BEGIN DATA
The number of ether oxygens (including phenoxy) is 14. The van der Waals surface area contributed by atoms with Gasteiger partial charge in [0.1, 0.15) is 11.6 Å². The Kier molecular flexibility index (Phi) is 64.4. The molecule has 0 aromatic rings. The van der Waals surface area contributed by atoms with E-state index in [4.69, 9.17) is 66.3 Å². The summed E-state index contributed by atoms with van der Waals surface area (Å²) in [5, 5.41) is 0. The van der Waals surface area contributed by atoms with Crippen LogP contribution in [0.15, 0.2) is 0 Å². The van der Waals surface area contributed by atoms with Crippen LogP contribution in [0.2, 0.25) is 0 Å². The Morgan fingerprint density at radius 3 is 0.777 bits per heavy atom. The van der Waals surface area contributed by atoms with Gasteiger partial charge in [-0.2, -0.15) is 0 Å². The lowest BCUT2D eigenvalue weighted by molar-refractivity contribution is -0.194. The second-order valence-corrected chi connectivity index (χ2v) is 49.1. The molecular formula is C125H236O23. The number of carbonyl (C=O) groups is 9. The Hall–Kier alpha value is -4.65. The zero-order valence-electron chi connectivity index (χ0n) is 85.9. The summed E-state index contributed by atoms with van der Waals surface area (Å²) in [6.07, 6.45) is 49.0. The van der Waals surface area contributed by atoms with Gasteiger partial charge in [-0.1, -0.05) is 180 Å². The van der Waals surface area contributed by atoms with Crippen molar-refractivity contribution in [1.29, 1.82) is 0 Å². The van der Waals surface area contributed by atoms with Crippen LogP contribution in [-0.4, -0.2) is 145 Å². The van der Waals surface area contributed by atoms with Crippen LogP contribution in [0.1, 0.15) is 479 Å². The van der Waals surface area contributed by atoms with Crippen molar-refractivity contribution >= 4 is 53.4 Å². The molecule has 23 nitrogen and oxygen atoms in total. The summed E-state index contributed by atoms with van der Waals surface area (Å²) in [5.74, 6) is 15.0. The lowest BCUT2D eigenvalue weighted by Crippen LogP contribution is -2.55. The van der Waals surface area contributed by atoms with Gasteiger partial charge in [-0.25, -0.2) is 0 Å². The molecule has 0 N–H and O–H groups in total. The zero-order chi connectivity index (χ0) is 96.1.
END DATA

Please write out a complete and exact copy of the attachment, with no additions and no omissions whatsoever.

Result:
The number of ether oxygens (including phenoxy) is 14. The van der Waals surface area contributed by atoms with Gasteiger partial charge in [0.1, 0.15) is 11.6 Å². The Kier molecular flexibility index (Phi) is 64.4. The molecule has 0 aromatic rings. The van der Waals surface area contributed by atoms with E-state index in [4.69, 9.17) is 66.3 Å². The summed E-state index contributed by atoms with van der Waals surface area (Å²) in [5, 5.41) is 0. The van der Waals surface area contributed by atoms with Crippen LogP contribution in [0.15, 0.2) is 0 Å². The van der Waals surface area contributed by atoms with Crippen LogP contribution in [0.2, 0.25) is 0 Å². The Morgan fingerprint density at radius 3 is 0.777 bits per heavy atom. The van der Waals surface area contributed by atoms with Gasteiger partial charge in [-0.2, -0.15) is 0 Å². The lowest BCUT2D eigenvalue weighted by molar-refractivity contribution is -0.194. The second-order valence-corrected chi connectivity index (χ2v) is 49.1. The molecular formula is C125H236O23. The number of carbonyl (C=O) groups is 9. The Hall–Kier alpha value is -4.65. The zero-order valence-electron chi connectivity index (χ0n) is 85.9. The summed E-state index contributed by atoms with van der Waals surface area (Å²) in [6.07, 6.45) is 49.0. The van der Waals surface area contributed by atoms with Gasteiger partial charge in [-0.1, -0.05) is 180 Å². The van der Waals surface area contributed by atoms with Crippen molar-refractivity contribution in [1.29, 1.82) is 0 Å². The van der Waals surface area contributed by atoms with Crippen LogP contribution in [-0.4, -0.2) is 145 Å². The van der Waals surface area contributed by atoms with Crippen LogP contribution in [0.1, 0.15) is 479 Å². The van der Waals surface area contributed by atoms with Crippen molar-refractivity contribution >= 4 is 53.4 Å². The molecule has 23 nitrogen and oxygen atoms in total. The summed E-state index contributed by atoms with van der Waals surface area (Å²) in [5.74, 6) is 15.0. The lowest BCUT2D eigenvalue weighted by Crippen LogP contribution is -2.55. The van der Waals surface area contributed by atoms with Gasteiger partial charge in [-0.25, -0.2) is 0 Å². The molecule has 0 N–H and O–H groups in total. The zero-order chi connectivity index (χ0) is 96.1.